This is according to a report commissioned by PLAN, one of the oldest and largest children's development organisations in the world.
The report points to the worsening situation for many girls and young women in education, health and employment.
Presenter: Sen Lam
Speaker: Nicola Jones, co-author of PLAN-commissioned report and researcher at the Overseas Development Institute, ODI in London
JONES: We wanted to highlight that this was a population group that will have a very significant impact on future generations, that really isn't getting alot of attention, when we're discussing macro-economic policy and trends, and that's why we wanted to highlight it for the Davos discussions this week. So one of the most stark statistics to think about, is that girls' infant mortality is five-times higher than it is for boys, with every one percent fall in per capital GDP. When you have an economic crisis such as the one that's ongoing, then primary school completion rates for girls falls significantly more than for boys. And this gets progressively worse as girls get older and go into secondary and tertiary education.
In the Philippines, for instance, while boys and girls from poor households have experienced hunger, the proportion of girls who're food poor, has doubled. And yet it's only increased by a half, amongst boys. And in India, you see an increase of hunger amongs girls, about twenty-five percent. So it's really disturbing, including in the Asia-pacific region.
LAM: And where the region is concerned, are we mainly talking about developing countries here?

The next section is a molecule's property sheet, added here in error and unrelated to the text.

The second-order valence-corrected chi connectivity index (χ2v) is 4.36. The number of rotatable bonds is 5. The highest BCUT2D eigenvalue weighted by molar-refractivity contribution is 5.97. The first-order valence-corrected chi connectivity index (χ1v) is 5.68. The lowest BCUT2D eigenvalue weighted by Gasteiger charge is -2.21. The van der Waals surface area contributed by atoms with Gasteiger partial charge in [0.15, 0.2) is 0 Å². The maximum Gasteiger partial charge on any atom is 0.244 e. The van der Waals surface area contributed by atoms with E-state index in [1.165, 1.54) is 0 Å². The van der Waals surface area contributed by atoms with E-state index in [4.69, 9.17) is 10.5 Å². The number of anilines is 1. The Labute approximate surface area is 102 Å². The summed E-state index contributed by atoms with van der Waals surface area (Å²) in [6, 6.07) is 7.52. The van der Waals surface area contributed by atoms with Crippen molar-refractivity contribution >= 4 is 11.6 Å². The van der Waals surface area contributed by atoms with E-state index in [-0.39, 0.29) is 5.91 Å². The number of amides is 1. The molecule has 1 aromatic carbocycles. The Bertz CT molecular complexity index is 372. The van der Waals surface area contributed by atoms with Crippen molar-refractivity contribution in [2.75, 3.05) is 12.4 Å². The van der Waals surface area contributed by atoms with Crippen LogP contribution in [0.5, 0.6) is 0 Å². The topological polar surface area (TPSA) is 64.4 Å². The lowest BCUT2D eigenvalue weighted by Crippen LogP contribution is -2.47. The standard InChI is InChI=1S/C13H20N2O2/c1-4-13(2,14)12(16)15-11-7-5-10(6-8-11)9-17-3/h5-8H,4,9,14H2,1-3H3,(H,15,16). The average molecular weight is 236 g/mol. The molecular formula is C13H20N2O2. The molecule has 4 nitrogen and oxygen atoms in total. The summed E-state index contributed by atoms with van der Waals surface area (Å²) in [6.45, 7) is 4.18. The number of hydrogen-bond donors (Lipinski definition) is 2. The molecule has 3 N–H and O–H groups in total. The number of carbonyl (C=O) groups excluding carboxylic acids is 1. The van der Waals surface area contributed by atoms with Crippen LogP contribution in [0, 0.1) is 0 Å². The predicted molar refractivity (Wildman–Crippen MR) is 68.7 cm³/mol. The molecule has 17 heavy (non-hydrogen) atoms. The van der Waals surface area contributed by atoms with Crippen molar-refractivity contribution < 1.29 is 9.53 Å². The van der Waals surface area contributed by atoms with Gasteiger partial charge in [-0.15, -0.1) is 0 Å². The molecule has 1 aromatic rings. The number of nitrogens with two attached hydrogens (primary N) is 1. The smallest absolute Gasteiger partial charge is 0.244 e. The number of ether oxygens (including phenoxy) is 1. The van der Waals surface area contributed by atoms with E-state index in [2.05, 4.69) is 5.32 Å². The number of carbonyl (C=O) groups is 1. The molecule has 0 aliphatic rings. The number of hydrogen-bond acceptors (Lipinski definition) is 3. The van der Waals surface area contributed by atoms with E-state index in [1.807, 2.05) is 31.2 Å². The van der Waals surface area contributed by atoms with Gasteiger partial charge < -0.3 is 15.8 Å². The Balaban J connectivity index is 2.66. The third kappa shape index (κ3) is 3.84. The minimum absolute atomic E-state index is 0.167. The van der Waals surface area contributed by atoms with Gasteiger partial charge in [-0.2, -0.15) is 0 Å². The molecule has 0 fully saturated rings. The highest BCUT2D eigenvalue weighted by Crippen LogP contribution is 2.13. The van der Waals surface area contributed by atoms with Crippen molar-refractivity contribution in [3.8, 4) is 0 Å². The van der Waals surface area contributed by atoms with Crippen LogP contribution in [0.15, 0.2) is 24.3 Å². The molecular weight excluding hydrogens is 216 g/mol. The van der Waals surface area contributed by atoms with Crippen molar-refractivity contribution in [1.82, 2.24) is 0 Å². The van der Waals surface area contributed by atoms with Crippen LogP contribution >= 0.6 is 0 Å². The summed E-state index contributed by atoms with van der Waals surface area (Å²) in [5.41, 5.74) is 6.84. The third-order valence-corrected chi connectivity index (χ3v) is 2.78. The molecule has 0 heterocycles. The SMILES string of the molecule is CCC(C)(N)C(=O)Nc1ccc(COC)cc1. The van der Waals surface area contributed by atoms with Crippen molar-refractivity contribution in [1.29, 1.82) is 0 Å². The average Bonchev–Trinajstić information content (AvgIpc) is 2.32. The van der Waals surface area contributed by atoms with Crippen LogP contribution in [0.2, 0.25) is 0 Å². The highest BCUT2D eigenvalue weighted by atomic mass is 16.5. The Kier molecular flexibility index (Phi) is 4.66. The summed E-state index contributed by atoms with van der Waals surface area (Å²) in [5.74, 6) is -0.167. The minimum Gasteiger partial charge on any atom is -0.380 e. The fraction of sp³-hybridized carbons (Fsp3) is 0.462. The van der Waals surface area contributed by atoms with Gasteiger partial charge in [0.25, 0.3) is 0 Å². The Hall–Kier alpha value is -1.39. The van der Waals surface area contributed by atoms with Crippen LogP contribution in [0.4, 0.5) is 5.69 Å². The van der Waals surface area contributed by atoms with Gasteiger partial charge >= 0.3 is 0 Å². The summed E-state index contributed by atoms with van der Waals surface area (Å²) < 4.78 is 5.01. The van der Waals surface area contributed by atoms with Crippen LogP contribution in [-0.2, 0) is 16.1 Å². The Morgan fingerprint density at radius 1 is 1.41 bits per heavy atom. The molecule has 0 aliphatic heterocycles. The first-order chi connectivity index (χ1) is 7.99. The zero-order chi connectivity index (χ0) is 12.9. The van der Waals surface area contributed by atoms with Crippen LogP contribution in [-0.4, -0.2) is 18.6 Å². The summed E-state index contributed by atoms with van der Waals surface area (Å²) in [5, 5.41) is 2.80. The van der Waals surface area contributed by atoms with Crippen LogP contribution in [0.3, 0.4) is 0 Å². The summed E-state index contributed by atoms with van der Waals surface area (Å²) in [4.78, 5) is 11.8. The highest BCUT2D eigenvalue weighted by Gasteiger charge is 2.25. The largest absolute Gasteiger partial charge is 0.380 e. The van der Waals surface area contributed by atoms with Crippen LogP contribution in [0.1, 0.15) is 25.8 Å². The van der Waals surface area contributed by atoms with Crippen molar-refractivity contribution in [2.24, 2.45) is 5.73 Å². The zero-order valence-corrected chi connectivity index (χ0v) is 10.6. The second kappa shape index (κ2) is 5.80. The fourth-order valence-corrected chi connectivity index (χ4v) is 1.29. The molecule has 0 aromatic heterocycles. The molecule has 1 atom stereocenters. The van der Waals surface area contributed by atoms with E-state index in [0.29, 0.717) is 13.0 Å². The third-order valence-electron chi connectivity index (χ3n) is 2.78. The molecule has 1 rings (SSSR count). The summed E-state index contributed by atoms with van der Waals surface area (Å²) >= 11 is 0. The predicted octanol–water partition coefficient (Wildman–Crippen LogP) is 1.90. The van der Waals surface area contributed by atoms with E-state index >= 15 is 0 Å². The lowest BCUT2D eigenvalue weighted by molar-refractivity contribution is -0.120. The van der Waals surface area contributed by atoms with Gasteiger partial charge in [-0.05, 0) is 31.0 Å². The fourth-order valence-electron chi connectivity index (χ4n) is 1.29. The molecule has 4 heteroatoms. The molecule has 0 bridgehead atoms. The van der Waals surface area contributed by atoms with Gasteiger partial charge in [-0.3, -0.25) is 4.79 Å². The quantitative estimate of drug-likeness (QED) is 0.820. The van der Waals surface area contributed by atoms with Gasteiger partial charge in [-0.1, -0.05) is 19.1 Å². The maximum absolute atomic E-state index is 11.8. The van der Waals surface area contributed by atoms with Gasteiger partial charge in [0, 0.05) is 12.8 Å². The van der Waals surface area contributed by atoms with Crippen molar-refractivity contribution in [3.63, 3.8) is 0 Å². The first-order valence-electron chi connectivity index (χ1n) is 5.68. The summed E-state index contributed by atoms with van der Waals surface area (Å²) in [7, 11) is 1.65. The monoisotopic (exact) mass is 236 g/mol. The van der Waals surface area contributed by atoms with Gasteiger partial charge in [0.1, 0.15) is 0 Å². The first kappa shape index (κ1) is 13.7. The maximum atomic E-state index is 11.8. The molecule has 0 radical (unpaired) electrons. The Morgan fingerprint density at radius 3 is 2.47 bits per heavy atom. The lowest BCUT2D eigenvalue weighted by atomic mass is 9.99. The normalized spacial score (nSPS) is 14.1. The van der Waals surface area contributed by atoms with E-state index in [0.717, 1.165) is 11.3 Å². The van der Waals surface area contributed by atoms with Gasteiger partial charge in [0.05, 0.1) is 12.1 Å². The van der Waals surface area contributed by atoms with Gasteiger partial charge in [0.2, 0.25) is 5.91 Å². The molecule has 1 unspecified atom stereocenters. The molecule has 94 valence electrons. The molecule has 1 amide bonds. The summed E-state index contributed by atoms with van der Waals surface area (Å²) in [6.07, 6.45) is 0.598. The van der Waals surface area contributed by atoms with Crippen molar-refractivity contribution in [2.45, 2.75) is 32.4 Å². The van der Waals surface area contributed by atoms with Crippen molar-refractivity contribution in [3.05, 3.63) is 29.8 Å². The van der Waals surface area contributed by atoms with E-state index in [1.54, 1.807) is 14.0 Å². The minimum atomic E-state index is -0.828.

JONES: Yes, but not only. A World Bank report has come out saying that 133 countries are introducing austerity budgets in order to cope with the recession, and that this is going to have a significant impact such as basic services such as health, education and social safety nets, which are really criticial, especially for the food poorest in these times.
LAM: The report also says shrinking economies often hit females the hardest. Is this an unintended consequence, or do some countries or communities, specifically target girls and women, in cutting their budgets?
JONES: I think it's an unintended consequence, but I think governments should be held responsible for overlooking it. There is a considerable amount of data now that shows that over repeated crises, including the Asian economic crisis in the late 1990s, that girls and young women were worst-hit. And yet, ten, fifteen years later, we haven't really adequately learned those lessons. And so, while I think it's not intentional, much more could be done, to shore up or mitigate the problems that girls and young women are facing.
I mean, just think about youth unemployment. It's considerably higher across the globe, including in the Asia-pacific region for young women, And yet youth employment policies really don't take into account these gender inequalities and so the problem continues and it's exacerbated across generations.
LAM: And tell us about some of the recommendations made by your report?